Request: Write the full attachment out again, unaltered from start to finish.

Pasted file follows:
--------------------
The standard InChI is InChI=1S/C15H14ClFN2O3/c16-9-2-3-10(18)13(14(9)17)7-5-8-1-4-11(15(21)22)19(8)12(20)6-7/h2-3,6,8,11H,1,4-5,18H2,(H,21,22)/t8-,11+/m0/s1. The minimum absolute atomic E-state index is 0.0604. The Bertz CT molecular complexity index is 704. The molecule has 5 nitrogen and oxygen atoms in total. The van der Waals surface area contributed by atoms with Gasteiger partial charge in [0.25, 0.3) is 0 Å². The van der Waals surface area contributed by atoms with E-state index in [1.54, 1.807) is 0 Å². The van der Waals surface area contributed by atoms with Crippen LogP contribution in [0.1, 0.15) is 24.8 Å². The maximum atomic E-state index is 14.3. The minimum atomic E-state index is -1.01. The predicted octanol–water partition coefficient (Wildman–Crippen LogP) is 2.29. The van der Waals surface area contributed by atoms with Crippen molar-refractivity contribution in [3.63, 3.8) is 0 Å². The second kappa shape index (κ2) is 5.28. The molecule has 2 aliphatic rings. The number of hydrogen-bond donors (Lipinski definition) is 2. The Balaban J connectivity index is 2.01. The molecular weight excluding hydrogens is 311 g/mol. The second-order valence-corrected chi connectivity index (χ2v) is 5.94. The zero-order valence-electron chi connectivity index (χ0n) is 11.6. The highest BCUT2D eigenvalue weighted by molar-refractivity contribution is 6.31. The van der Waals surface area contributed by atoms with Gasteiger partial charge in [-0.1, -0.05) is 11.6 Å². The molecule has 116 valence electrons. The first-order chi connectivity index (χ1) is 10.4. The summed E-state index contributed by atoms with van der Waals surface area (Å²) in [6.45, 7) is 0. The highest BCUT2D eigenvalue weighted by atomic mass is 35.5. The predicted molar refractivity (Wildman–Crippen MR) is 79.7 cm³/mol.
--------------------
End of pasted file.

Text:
The standard InChI is InChI=1S/C15H14ClFN2O3/c16-9-2-3-10(18)13(14(9)17)7-5-8-1-4-11(15(21)22)19(8)12(20)6-7/h2-3,6,8,11H,1,4-5,18H2,(H,21,22)/t8-,11+/m0/s1. The minimum absolute atomic E-state index is 0.0604. The Bertz CT molecular complexity index is 704. The molecule has 5 nitrogen and oxygen atoms in total. The van der Waals surface area contributed by atoms with Gasteiger partial charge in [0.25, 0.3) is 0 Å². The van der Waals surface area contributed by atoms with E-state index in [1.54, 1.807) is 0 Å². The van der Waals surface area contributed by atoms with Crippen LogP contribution in [0.1, 0.15) is 24.8 Å². The maximum atomic E-state index is 14.3. The minimum atomic E-state index is -1.01. The predicted octanol–water partition coefficient (Wildman–Crippen LogP) is 2.29. The van der Waals surface area contributed by atoms with Crippen molar-refractivity contribution in [3.63, 3.8) is 0 Å². The second kappa shape index (κ2) is 5.28. The molecule has 2 aliphatic rings. The number of hydrogen-bond donors (Lipinski definition) is 2. The Balaban J connectivity index is 2.01. The molecular weight excluding hydrogens is 311 g/mol. The second-order valence-corrected chi connectivity index (χ2v) is 5.94. The zero-order valence-electron chi connectivity index (χ0n) is 11.6. The highest BCUT2D eigenvalue weighted by molar-refractivity contribution is 6.31. The van der Waals surface area contributed by atoms with Gasteiger partial charge in [-0.1, -0.05) is 11.6 Å². The molecule has 116 valence electrons. The first-order chi connectivity index (χ1) is 10.4. The summed E-state index contributed by atoms with van der Waals surface area (Å²) in [6.45, 7) is 0. The highest BCUT2D eigenvalue weighted by atomic mass is 35.5. The predicted molar refractivity (Wildman–Crippen MR) is 79.7 cm³/mol.